Bringing the ‘Burbs to the ‘Burgh: It’s Time Public Transportation Brings Pittsburgh Together


When I’m in Pittsburgh, I often get asked where Em-Media is based. When I tell them that our agency is located in Steubenville, Ohio, they often act surprised that we’re at a networking event in Pittsburgh.

“Steubenville, Ohio?! How long does it take you to get here?!”

My answer is always the same. “Less time than it probably takes you.”

In the late 90s, I developed a campaign and corresponding jingle called ‘Burb of the ‘Burgh. The idea was to get across one simple idea. If you were interested in saving time instead of mileage, Steubenville, Ohio was a more than viable option–lower taxes, affordable housing, and good schools were just a few things that this Pittsburgh kid has found by moving, “ … two states over but right next door.” It’s less than a 40 minute drive from my office to some parts of Pittsburgh. Sometimes it takes that long to get from downtown to Murrysville.


Lately, I’ve been thinking a lot about this same thing but from a different angle. I get it, some of you are never going to leave the city for my little piece of paradise. I think a lot of this has to do with Pittsburgh reinventing itself over the last decade and a half. It’s being heralded as the new Brooklyn. It consistently ranks as one of the best cities to live. And here I am with one burning question, When are we going to fix our outdated public transportation system?

When are we going to bring the ‘burbs to the ‘Burgh?

It’s time that Pittsburgh gets serious about expanding its public transportation offerings not only to lessen the traffic burden but also to stimulate an already steadily growing economy.

I go to 50 Pirates games a year, and lately, I’ve been thinking how crazy it is that I can’t jump on a train in Robinson Township, where some of the best shopping in Pittsburgh is located, and ride that car all the way to the stadium. Imagine how much traffic that would alleviate as well as the psychological hurdle that people encounter when thinking about driving on the parkways.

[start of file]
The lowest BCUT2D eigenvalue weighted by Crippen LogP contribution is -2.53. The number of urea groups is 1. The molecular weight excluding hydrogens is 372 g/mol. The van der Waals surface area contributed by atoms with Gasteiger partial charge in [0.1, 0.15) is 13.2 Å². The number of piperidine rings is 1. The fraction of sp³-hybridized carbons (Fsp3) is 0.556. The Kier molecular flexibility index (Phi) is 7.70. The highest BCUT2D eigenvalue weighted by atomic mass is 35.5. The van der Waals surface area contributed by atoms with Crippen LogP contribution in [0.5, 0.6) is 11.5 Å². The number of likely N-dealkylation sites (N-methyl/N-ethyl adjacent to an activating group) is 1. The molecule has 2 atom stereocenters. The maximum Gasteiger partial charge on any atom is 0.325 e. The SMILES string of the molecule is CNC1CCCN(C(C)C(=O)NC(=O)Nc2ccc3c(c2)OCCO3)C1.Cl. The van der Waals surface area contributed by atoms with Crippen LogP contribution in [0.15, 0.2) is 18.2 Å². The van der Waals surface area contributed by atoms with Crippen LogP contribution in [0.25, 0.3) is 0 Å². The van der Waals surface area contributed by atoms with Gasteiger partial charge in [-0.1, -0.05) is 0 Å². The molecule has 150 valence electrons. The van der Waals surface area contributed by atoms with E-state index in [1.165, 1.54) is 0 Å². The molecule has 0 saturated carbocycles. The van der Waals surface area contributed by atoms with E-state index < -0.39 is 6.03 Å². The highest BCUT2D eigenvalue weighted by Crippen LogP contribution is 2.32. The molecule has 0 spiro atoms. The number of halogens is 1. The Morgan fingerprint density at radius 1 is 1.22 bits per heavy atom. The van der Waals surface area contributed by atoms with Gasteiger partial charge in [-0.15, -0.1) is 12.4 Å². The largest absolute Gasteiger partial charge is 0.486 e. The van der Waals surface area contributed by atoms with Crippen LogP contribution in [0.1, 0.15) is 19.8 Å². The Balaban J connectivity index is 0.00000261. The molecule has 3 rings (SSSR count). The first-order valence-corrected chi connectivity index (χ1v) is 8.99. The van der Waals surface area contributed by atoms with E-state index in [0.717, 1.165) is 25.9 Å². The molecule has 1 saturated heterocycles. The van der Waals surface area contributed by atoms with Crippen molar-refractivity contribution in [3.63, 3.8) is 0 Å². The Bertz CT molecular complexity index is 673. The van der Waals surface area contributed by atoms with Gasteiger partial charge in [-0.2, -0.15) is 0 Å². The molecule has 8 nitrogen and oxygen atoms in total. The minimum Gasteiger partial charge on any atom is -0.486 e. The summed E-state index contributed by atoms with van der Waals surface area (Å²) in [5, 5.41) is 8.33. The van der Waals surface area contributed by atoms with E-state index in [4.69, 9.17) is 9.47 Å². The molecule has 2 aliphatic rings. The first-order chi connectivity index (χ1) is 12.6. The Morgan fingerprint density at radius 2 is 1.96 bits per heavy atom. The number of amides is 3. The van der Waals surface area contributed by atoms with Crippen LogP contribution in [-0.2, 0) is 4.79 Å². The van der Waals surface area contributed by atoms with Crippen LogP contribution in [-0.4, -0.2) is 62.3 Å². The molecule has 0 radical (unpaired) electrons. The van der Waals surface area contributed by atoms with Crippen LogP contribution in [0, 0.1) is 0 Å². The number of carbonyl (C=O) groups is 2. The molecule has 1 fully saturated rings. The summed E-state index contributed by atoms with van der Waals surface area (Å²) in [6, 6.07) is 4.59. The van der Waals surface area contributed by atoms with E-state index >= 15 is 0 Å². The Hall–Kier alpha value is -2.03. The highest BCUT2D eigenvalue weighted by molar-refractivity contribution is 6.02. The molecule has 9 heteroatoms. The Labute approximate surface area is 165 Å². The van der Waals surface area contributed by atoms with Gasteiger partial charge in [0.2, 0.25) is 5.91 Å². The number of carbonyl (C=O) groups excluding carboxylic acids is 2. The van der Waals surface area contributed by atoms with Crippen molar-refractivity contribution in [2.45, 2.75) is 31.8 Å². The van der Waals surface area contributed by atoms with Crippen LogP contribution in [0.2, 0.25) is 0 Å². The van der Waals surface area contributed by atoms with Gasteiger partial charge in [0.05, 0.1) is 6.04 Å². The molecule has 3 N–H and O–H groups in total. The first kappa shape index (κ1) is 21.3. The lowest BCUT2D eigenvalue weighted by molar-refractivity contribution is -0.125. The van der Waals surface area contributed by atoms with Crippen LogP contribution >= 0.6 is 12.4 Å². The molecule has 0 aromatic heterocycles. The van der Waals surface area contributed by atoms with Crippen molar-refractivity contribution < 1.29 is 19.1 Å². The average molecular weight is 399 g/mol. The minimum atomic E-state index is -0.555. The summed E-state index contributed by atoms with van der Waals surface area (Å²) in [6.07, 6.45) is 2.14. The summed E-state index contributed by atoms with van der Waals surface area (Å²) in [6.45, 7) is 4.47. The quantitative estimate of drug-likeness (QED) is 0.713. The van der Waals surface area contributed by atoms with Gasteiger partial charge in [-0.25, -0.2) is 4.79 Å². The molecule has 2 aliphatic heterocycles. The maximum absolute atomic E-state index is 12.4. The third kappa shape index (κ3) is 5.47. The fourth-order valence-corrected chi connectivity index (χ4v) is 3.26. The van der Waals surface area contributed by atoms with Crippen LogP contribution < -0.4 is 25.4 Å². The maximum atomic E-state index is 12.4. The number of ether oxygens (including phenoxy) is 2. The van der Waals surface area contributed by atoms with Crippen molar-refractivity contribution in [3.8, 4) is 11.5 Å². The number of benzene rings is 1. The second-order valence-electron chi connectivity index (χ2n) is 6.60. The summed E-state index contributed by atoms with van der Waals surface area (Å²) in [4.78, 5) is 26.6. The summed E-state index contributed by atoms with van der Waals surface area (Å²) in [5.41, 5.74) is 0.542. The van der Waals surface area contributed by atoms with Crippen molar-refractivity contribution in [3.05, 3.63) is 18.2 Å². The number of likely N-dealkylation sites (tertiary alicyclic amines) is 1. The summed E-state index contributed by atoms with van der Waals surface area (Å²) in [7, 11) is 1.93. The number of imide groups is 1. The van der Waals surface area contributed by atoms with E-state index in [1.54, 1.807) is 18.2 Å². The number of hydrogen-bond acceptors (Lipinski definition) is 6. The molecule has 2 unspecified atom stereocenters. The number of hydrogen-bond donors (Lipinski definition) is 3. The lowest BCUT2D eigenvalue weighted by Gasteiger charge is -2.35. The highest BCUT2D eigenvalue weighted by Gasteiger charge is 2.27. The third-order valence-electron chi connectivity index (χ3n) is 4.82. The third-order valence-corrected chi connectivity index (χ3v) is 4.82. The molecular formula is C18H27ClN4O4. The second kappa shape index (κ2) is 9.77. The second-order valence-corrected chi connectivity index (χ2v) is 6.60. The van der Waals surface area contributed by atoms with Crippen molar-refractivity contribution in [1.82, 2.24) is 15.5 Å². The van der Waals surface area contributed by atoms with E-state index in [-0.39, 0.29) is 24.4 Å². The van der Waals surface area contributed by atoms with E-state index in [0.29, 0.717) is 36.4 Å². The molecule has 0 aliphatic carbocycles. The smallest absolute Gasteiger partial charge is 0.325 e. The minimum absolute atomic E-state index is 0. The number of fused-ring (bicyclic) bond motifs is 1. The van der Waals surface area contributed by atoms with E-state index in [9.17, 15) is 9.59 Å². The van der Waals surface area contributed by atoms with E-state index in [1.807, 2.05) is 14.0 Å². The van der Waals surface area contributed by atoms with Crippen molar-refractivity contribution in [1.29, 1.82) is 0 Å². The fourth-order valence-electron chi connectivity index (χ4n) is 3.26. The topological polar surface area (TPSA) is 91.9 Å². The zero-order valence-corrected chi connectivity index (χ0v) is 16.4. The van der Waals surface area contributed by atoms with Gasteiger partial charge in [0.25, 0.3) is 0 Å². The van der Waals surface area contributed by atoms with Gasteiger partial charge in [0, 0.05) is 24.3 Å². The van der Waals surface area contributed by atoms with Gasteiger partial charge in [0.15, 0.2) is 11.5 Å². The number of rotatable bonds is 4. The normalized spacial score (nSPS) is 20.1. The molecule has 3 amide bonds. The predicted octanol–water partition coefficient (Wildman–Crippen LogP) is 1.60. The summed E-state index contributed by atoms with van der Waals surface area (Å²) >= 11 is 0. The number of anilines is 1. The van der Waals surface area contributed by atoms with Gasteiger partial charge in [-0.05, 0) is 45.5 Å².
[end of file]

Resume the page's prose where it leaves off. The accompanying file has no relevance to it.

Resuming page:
And while they may need tweaked, there are already some proposals out there, and besides some slight differences on how the rail lines would run, they basically look the same and do the same thing. Two of my favorites are from Ben Samson and Extracogent’s Pittsburgh Metro Map. Regardless of what map we come up with, we need to use the downtown station as the central hub and run lines out into the different suburbs of the city.

Honestly, I have historically been against this expansion because I saw it as a waste of public monies, but I’ve come around. Pittsburgh is expansive. It’s known for its quaint boroughs that each bring their own personality and cultural offerings. Here are some statistics from the American Public Transportation Association that helped change my mind.

  • Public transportation is a 61 billion dollar industry that employs over 400,000.
  • Public transportation has been shown to increase the overall quality of life of residents by increasing access to health care, jobs, and education to all residents.
  • For every $1 invested into public transportation, there are $4 in economic returns.
  • Every 10 million in capital investment yields 30 million in business sales.
  • A two-person household can save an average of just over $10,000 a year by downsizing to one vehicle.

I’m beginning to think this is just the tip of the iceberg.

Pittsburgh is my home, and even after all of these years, I am still overwhelmed each and every time I burst through the Fort Pitt Tunnels. Our city that sits majestically at the apex of three rivers is something cinematic and hollywood apparently agrees. However, it is notoriously hard to get around in.

“What other city has a tongue-in-cheek, but not inaccurate, idiom like, “You can’t get there from here.”

It’s time we solve this issue once and for all. It’s time we invest in the window of opportunity that we have by making it easier and more attractive for the best-of-the-best to bring their talents to the Steel City and to lessen the transportation burden for the over 300,000 residents already living here.

There is no good reason that I should be able to drive to a Pittsburgh Pirates game in less time than someone in Cranberry Township. It’s time we bring the ‘burbs to the ‘Burgh and usher in the next stage of growth for our beloved city.

Please share this. Let’s start a conversation. If anyone reads this, I’d love to talk to someone that is working on these issues. Em-Media has been involved in public transportation and economic development in the past, and we’d love to be a part of this project as well to help in any way we can.

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